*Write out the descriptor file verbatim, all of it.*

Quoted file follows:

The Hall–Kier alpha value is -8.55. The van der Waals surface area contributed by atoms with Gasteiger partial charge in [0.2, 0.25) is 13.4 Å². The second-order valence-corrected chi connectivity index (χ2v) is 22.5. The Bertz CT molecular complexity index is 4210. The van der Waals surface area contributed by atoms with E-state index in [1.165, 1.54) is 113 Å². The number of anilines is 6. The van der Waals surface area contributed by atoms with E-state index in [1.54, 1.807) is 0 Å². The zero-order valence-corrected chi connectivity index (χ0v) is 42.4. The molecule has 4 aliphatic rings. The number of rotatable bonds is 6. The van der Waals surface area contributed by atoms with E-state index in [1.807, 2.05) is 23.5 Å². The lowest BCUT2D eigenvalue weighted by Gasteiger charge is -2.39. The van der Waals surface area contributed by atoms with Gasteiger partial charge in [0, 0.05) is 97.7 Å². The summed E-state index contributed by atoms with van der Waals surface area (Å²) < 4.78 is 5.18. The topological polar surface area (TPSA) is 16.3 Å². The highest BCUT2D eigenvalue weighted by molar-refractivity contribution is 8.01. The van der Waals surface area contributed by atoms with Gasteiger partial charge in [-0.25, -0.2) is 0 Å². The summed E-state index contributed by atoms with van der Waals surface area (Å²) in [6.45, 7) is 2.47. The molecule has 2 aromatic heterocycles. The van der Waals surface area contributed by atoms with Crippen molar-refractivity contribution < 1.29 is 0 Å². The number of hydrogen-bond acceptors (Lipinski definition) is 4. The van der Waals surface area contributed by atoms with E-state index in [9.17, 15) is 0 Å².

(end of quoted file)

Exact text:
The Hall–Kier alpha value is -8.55. The van der Waals surface area contributed by atoms with Gasteiger partial charge in [0.2, 0.25) is 13.4 Å². The second-order valence-corrected chi connectivity index (χ2v) is 22.5. The Bertz CT molecular complexity index is 4210. The van der Waals surface area contributed by atoms with E-state index in [1.165, 1.54) is 113 Å². The number of anilines is 6. The van der Waals surface area contributed by atoms with E-state index in [1.54, 1.807) is 0 Å². The zero-order valence-corrected chi connectivity index (χ0v) is 42.4. The molecule has 4 aliphatic rings. The number of rotatable bonds is 6. The van der Waals surface area contributed by atoms with E-state index in [1.807, 2.05) is 23.5 Å². The lowest BCUT2D eigenvalue weighted by Gasteiger charge is -2.39. The van der Waals surface area contributed by atoms with Gasteiger partial charge in [0, 0.05) is 97.7 Å². The summed E-state index contributed by atoms with van der Waals surface area (Å²) < 4.78 is 5.18. The topological polar surface area (TPSA) is 16.3 Å². The highest BCUT2D eigenvalue weighted by molar-refractivity contribution is 8.01. The van der Waals surface area contributed by atoms with Gasteiger partial charge in [-0.25, -0.2) is 0 Å². The summed E-state index contributed by atoms with van der Waals surface area (Å²) in [6.45, 7) is 2.47. The molecule has 2 aromatic heterocycles. The van der Waals surface area contributed by atoms with Crippen molar-refractivity contribution < 1.29 is 0 Å². The number of hydrogen-bond acceptors (Lipinski definition) is 4. The van der Waals surface area contributed by atoms with E-state index in [9.17, 15) is 0 Å².